Mexico’s national oil behemoth is ramping up reinvestment in the country’s oil fields both onshore and off. Pemex intends to invest a near-record $28 billion over the next year, 85 percent of which will go towards exploration and production.This is crucial for Mexico’s energy future. Over the past decade, Mexico’s Pemex has calcified into your prototypical state-run oil monopoly. It oversaw a 23 percent drop in production, despite hiring an additional 22,000 employees. This is the nature of the oil industry: wells dry up, plays get played out, and companies are forced to spend more to produce more. In that respect, Pemex hasn’t been up to the task, but it hasn’t been easy for the firm to direct its revenues inward, given that the Mexican government relies on Pemex for roughly a third of its national budget.The $28 billion isn’t enough, but it’s an increase of more than 7 percent over last year’s numbers, and that’s a decent enough start. Still, “to maximize the value of [its] resources, Mexico needs investments in the industry to more than double what Pemex will invest this year,” Pemex’s CEO Emilio Lozoya admitted.Of course, the real hope for Mexico’s energy future is coming from external pressure. Mexican President Enrique Peña Nieto pushed through historic energy reforms last year that opened up the country’s previously nationalized oil sector to outside competition. Much of the resources Mexico has yet to plumb will require the kind of expertise, risk-taking, and technical know-how that only foreign firms can provide, as the FT reports:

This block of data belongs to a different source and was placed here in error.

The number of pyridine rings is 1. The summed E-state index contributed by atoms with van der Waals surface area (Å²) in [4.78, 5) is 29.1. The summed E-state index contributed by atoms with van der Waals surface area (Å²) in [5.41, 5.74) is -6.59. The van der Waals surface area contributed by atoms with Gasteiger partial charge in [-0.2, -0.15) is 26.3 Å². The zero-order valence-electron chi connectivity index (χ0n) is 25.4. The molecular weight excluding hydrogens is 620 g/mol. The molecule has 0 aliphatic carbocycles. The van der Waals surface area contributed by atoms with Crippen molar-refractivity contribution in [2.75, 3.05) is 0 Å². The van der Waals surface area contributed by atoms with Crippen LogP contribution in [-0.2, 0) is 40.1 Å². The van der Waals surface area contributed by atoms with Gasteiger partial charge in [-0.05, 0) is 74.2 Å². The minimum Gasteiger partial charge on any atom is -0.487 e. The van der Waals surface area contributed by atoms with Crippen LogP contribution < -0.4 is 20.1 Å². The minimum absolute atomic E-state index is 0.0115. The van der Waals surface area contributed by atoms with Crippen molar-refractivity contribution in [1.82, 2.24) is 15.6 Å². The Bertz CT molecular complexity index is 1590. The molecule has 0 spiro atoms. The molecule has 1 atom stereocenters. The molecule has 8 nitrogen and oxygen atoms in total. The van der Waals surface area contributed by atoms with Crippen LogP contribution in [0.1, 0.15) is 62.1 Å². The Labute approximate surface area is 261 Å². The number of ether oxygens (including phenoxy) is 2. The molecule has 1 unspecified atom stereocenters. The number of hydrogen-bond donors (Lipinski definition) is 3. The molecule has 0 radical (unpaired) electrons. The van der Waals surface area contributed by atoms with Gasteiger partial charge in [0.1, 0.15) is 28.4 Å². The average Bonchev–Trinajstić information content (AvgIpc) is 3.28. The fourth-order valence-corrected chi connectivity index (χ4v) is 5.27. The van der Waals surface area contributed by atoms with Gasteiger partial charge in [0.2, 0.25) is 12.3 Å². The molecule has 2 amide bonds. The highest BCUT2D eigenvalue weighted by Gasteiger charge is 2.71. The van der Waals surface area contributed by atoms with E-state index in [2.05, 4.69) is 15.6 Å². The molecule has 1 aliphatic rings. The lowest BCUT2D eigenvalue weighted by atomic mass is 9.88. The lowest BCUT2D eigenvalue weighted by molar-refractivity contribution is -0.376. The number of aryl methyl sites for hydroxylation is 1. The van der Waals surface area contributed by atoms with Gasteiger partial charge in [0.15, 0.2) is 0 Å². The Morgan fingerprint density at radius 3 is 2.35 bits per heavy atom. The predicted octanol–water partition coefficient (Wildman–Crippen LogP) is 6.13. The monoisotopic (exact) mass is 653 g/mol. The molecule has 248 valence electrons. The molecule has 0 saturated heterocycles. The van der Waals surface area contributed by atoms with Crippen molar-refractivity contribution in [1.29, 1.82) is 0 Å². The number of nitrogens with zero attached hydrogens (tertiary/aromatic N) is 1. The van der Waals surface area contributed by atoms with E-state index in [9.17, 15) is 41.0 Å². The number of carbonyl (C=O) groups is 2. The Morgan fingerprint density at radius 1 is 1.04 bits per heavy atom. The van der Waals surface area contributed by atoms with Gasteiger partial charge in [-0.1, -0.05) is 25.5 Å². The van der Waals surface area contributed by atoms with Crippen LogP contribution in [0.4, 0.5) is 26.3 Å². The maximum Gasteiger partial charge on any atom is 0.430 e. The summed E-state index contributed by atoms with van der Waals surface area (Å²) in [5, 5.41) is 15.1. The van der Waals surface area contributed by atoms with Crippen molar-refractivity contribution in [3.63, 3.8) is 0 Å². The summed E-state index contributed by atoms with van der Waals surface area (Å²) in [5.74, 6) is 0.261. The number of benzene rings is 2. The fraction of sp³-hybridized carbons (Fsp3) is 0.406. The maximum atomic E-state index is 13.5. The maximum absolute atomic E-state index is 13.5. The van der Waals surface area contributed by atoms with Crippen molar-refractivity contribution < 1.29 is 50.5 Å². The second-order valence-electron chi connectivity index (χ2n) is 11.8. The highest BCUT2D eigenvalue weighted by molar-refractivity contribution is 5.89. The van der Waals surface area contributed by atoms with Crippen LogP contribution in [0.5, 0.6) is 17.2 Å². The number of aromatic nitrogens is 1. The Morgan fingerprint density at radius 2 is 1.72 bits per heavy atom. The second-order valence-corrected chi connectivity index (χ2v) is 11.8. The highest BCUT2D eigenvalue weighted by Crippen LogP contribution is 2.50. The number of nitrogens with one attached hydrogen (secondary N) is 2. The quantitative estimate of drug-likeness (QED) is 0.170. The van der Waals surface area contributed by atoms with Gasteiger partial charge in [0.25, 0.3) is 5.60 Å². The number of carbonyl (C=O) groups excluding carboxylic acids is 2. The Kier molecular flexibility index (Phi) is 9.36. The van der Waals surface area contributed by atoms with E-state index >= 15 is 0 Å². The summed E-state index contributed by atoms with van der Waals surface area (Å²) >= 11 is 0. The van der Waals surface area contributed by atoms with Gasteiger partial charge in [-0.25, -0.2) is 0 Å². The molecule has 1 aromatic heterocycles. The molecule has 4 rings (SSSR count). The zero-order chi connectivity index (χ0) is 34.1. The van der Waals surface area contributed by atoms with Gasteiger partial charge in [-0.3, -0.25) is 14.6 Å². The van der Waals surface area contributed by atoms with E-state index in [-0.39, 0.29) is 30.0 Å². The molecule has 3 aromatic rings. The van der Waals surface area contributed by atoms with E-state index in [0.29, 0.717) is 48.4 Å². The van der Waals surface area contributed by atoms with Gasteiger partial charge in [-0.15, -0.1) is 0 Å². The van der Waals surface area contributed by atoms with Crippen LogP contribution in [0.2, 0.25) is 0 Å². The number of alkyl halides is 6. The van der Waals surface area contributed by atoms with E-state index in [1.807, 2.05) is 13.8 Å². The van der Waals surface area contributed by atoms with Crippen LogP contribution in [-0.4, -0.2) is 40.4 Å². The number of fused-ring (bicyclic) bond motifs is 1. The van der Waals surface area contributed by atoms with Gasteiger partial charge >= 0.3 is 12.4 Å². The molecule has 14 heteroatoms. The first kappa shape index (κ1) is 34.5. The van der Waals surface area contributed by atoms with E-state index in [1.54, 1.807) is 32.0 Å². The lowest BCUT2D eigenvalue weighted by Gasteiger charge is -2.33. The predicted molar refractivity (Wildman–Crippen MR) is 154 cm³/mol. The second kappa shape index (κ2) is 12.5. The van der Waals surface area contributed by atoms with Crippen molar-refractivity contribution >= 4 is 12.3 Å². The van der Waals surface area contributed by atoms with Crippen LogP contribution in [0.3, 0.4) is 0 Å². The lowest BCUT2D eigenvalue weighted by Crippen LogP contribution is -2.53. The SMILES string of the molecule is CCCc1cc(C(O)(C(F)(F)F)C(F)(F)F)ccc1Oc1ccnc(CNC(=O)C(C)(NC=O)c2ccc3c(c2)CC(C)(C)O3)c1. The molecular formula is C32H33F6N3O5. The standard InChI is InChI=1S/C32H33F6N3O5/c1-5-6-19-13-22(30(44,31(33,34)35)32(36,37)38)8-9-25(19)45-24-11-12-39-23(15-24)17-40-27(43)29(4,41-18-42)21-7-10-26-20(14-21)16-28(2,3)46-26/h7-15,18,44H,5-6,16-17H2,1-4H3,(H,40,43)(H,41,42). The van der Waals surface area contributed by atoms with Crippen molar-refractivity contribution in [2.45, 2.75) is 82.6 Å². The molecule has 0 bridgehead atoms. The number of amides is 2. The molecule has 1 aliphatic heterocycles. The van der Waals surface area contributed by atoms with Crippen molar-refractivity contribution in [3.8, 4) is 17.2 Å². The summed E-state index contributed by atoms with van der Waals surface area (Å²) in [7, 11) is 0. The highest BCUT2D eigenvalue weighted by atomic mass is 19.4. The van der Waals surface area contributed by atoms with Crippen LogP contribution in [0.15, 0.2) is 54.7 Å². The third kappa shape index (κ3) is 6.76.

International oil majors are expected to be keen to enter Mexico’s offshore, deepwater exploration, as well as to develop shale prospects, but are waiting to hear the details not only of which fields will be up for grabs first, but also key rules on tax and national content that will be spelt out in secondary legislation due to be presented to Congress in the coming weeks.
Pemex will have to keep ramping up its spending to compete with these private companies. A more liberalized Mexican energy market will likely mean more deepwater and shale drilling, and therefore higher production. That’s good news for Mexico, and it adds a third burgeoning supply to the North American energy boom.